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Discussion Starter #1 (Edited)


I know there have been a few threads on the power window regulators recently, but after receiving some PM’s about replacing the window regulator, I decided to create a write-up, as promised in this thread.

This write-up details the problems that have been reported to occur with the front power windows, and the solutions to those problems. Also included are part numbers and temporary solutions to keep your window closed whilst waiting for parts to arrive.

Hopefully this is helpful to those wishing to carry out their own problem diagnosis and repairs to save a few bucks.

I will post a print-friendly pdf file here when the hosting site I use is back up and running.


DISCLAIMER:

This article is intended for guidance only for use by competent persons. SaabCentral or any contributing individual cannot be held responsible for any harm to property or person arising from the use of such.


The term “power window regulator” is somewhat ambiguous so I’m going to use the term “window lift” to describe the device that pushes and pulls the window up and down, and the term “motor/gearbox” to describe the motor that drives the window lift.





It is a known common problem that the 9440 9-3SS power windows, particularly the fronts, are prone to malfunctioning beyond repair (without purchasing new parts). If you’re unable to claim the malfunction on warranty and your dealer won’t cover it, this is a guide to help you in determining where the problem originated, how it can be fixed and the parts you’ll need in order to carry out the repairs yourself.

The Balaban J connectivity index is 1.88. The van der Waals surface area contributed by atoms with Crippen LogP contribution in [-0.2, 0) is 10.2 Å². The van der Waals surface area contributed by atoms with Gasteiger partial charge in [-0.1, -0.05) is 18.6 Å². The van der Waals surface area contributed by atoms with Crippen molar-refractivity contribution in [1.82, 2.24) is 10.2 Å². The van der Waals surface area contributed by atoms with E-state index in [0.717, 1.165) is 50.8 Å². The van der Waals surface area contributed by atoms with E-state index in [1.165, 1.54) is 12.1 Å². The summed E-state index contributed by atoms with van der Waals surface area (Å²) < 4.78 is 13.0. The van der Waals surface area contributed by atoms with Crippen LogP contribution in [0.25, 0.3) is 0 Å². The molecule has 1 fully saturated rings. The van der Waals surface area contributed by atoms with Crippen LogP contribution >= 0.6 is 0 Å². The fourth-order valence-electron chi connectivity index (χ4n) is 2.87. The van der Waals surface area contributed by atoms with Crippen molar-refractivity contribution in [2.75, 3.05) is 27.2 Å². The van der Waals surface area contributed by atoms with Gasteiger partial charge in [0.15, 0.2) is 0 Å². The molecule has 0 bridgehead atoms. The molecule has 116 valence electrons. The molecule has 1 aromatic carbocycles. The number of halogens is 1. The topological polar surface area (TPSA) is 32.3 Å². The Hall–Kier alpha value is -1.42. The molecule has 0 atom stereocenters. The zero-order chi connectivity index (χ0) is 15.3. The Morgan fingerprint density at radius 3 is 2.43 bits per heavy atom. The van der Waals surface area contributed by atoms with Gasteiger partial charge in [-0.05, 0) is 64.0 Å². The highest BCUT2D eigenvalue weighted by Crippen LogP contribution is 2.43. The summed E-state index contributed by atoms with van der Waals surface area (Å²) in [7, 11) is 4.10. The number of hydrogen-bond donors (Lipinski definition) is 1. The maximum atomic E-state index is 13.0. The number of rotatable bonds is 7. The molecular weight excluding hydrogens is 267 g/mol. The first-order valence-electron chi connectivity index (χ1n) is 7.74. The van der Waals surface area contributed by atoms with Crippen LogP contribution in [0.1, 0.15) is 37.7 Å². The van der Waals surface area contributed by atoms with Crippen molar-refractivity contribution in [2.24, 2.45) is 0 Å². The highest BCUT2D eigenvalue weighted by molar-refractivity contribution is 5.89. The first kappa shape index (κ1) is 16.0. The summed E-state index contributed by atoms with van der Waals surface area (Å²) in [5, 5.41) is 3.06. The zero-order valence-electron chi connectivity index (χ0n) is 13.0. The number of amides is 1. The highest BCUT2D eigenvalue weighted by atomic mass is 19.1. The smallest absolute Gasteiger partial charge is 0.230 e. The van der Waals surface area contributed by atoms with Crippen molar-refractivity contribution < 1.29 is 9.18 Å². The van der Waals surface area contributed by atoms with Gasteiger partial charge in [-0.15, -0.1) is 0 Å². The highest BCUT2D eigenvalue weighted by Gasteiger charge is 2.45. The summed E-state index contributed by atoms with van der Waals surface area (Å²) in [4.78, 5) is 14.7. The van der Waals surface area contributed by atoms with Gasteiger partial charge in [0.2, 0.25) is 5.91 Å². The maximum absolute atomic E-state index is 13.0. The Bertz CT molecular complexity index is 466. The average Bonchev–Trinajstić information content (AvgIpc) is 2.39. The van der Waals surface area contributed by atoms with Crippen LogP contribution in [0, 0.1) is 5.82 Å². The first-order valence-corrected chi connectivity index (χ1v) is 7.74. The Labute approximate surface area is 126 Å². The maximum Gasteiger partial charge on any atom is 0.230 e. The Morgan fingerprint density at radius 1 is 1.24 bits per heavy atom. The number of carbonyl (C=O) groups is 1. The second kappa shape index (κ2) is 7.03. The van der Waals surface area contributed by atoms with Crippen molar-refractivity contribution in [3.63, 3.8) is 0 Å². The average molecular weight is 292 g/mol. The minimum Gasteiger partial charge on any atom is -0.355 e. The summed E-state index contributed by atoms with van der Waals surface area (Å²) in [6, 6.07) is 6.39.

There have been reports of this problem originating in a number of areas of the power window design; some are more expensive to repair than others. These include:

· The clamps that grip the window glass work loose;
· Malfunction of the window lift mechanism;
· Malfunction of the motor/gearbox assembly.

To properly diagnose the origin of the problem, you will need to expose the workings of the power window…
 

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Discussion Starter #2
BEFORE BEGINNING, LOWER THE WINDOW ENOUGH TO CREATE A 5cm OPENING (IF POSSIBLE). This allows better access to the window lift.

1. Remove the inner door handle cover: Use a blunt butter knife to remove the cover by inserting the knife under the handle at the bottom section and working your way toward the top, lifting upwards. You will feel like you’re about to break something but it WILL pop off – the plastic’s reasonably flexible. Be careful not to scratch the matte paint on the handle in the process.




2. Remove the screws from the handle using the torx screwdriver from the factory tool set.


3. Undo the door trim clips by inserting the butter knife between the trim and door panel and gently prising out the trim. Once you’ve popped one clip out, you should be able to use your fingers to release the rest by moving along the trim as the clips come undone.



4. Lift the door trim upwards so it comes loose from the window sill.

5. Remove the door handle cable. (See picture below Step 3)